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Topix on downward spiral as Yen maintains gains

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Topix (TPX), the Japanese equity share index, dropped from the highest close in more than four months while the yen maintained gains. The technical indicators such as the stochastic oscillator, the relative strength index and the money flow index pointed to some investors the market is overbought. There are also signals that the economy is overheating; a matter of concern to many investors.

The Topix lost 0.1 percent to 1,237.75 at the close in Tokyo after ending on 11th June at the highest since January 29, while the 25-day Toraku Index reached 133. The 25-day Toraku Index is used to compare the numbers of declining and advancing stocks on the Topix. A level above 120 is an indication to some investors that shares have been overbought.

The Topix gained 13 of the previous 15 days. It traded at 1.2 times book value on June 11, compared with 1.9 for the Stoxx Europe 600 Index and 2.7 for the S&P 500.

A quick look at some specific counters reveals that Takata Corp. shed 2.1 percent. The drop is attributed to its defective airbags which it said require some fixing. Tokyo Dome Corp. was the hardest hit after its quarterly profit plunge. It lost 3.1 percent to 493 yen, and its net income dropped by 63 percent to 777 million yen in the three months ended April 30 from a year earlier. In fact it was the worst on the Nikkei 225 Stock Average.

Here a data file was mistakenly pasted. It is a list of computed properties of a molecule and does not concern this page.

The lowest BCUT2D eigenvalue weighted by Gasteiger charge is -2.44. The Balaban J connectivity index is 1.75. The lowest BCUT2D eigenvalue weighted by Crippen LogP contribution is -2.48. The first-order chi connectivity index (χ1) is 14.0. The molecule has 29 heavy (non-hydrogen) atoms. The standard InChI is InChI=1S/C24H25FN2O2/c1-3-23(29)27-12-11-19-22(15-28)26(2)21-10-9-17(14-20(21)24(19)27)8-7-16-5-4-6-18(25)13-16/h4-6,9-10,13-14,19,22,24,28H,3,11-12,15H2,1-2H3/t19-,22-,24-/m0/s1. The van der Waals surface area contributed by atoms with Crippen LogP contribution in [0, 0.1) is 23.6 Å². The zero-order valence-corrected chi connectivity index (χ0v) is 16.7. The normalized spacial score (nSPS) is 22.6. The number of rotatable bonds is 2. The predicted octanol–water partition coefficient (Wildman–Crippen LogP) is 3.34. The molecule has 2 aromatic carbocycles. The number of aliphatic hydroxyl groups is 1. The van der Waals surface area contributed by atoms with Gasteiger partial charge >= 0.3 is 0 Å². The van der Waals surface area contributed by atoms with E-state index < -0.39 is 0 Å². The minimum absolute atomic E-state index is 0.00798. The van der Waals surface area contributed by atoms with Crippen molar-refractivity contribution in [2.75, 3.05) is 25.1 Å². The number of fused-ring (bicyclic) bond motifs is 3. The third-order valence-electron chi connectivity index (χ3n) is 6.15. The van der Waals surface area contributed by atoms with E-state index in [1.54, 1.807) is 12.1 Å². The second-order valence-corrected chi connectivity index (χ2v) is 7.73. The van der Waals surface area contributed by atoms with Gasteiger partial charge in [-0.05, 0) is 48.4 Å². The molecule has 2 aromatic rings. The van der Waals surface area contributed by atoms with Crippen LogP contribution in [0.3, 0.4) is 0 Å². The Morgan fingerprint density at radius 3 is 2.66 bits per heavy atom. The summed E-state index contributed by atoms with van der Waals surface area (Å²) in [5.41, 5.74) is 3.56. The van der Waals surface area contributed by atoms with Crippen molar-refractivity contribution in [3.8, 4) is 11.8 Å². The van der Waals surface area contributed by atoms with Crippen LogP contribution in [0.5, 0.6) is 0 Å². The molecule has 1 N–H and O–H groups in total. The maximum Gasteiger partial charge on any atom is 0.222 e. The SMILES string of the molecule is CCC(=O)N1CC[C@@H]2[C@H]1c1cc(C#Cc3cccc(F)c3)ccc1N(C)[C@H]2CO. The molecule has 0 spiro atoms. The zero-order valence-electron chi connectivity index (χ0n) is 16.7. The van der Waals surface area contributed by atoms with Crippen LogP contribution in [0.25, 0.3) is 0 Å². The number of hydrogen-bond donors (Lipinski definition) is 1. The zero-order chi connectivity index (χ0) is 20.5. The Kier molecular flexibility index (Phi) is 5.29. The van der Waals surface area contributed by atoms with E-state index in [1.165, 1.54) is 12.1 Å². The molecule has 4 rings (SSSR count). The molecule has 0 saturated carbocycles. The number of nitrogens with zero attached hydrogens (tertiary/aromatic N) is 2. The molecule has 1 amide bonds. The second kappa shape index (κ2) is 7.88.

On the other hand, Mitsubishi Heavy Industries Ltd. showed some positive gain of 1.3 percent. This is after it said they were in talks with Siemens AG on a proposal to buy Alstom SA’s energy business jointly. This strategy was adopted after they learnt that General Electric Co. had offered $17 billion for the same.

Mitsubishi Heavy Industries Ltd and the Munich-based Siemens said in a statement on June 12 that they will decide whether to submit a joint proposal to Alstom’s board of directors in respect of the intended purchase. The proposal is expected to be submitted by June 16.

The Nikkei 225 shed 0.6 percent to 14,973.53. The yen held at 102.05 per dollar after rising by 0.5 percent in the past two days.

As the yen maintained gains, exporters slid, with Fanuc Corp losing 2.2 percent to 17,325 yen, and Komatsu Ltd. shedding 0.7 percent to 2,317 yen. Fanuc Corp. makes factory automation systems while Komatsu Ltd. makes construction machinery.

Takata shed 2.1 percent to 2,107 yen after slashing 4.1 percent on June 11. Toyota Motor Corp. expanded a 14-month-old recall of more than 2 million vehicles. This was after Takata told clients that some fixes may be needed for its defective airbags. The Toyota Motor Corp. rose 0.1 percent to 5,880 yen on June 12.

Futures on the Standard & Poor’s 500 Index fell 0.4 percent June 11 as the World Bank revised its forecast for global economic growth downwards, coupled with investors weighing equity valuations.

According to analysts at JPMorgan & Chase Co. and Pierpont Securities LLC, the U.S. economy contacted more than estimated in the January-March period on a drop in health-care spending, meaning the GDP shrank at a 1.6 percent rate; steeper than the revised 1 percent contraction reported May 29.

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